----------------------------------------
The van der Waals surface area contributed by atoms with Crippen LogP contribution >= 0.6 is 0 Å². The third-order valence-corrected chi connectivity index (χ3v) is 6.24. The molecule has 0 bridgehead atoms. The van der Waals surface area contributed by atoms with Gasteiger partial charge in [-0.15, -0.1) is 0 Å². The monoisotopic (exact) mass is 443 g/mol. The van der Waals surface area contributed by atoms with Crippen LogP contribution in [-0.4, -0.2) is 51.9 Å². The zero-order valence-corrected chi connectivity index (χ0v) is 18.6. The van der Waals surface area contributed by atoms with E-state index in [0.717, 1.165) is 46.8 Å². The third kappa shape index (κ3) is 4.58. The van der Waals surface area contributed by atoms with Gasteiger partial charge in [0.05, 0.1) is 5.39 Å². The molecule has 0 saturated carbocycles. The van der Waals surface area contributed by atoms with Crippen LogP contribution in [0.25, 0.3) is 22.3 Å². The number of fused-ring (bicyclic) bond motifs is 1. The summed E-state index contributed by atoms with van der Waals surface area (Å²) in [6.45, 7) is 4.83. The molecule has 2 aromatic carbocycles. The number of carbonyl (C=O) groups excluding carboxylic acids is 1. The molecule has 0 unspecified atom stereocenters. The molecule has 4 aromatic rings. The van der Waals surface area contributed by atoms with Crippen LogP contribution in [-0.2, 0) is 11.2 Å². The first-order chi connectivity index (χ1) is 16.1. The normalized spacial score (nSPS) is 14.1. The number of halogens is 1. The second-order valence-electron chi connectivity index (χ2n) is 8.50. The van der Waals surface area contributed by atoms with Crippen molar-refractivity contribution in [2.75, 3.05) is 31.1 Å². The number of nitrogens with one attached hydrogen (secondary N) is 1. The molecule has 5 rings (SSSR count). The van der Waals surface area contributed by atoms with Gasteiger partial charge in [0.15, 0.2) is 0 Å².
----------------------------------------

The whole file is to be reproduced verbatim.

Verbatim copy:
The van der Waals surface area contributed by atoms with Crippen LogP contribution >= 0.6 is 0 Å². The third-order valence-corrected chi connectivity index (χ3v) is 6.24. The molecule has 0 bridgehead atoms. The van der Waals surface area contributed by atoms with Gasteiger partial charge in [-0.15, -0.1) is 0 Å². The monoisotopic (exact) mass is 443 g/mol. The van der Waals surface area contributed by atoms with Crippen LogP contribution in [-0.4, -0.2) is 51.9 Å². The zero-order valence-corrected chi connectivity index (χ0v) is 18.6. The van der Waals surface area contributed by atoms with E-state index in [0.717, 1.165) is 46.8 Å². The third kappa shape index (κ3) is 4.58. The van der Waals surface area contributed by atoms with Gasteiger partial charge in [0.05, 0.1) is 5.39 Å². The molecule has 0 saturated carbocycles. The van der Waals surface area contributed by atoms with Crippen LogP contribution in [0.25, 0.3) is 22.3 Å². The number of fused-ring (bicyclic) bond motifs is 1. The summed E-state index contributed by atoms with van der Waals surface area (Å²) in [6.45, 7) is 4.83. The molecule has 2 aromatic carbocycles. The number of carbonyl (C=O) groups excluding carboxylic acids is 1. The molecule has 0 unspecified atom stereocenters. The molecule has 4 aromatic rings. The van der Waals surface area contributed by atoms with Crippen LogP contribution in [-0.2, 0) is 11.2 Å². The first-order chi connectivity index (χ1) is 16.1. The normalized spacial score (nSPS) is 14.1. The number of halogens is 1. The second-order valence-electron chi connectivity index (χ2n) is 8.50. The van der Waals surface area contributed by atoms with Crippen molar-refractivity contribution in [2.75, 3.05) is 31.1 Å². The number of nitrogens with one attached hydrogen (secondary N) is 1. The molecule has 5 rings (SSSR count). The van der Waals surface area contributed by atoms with Gasteiger partial charge in [0.15, 0.2) is 0 Å².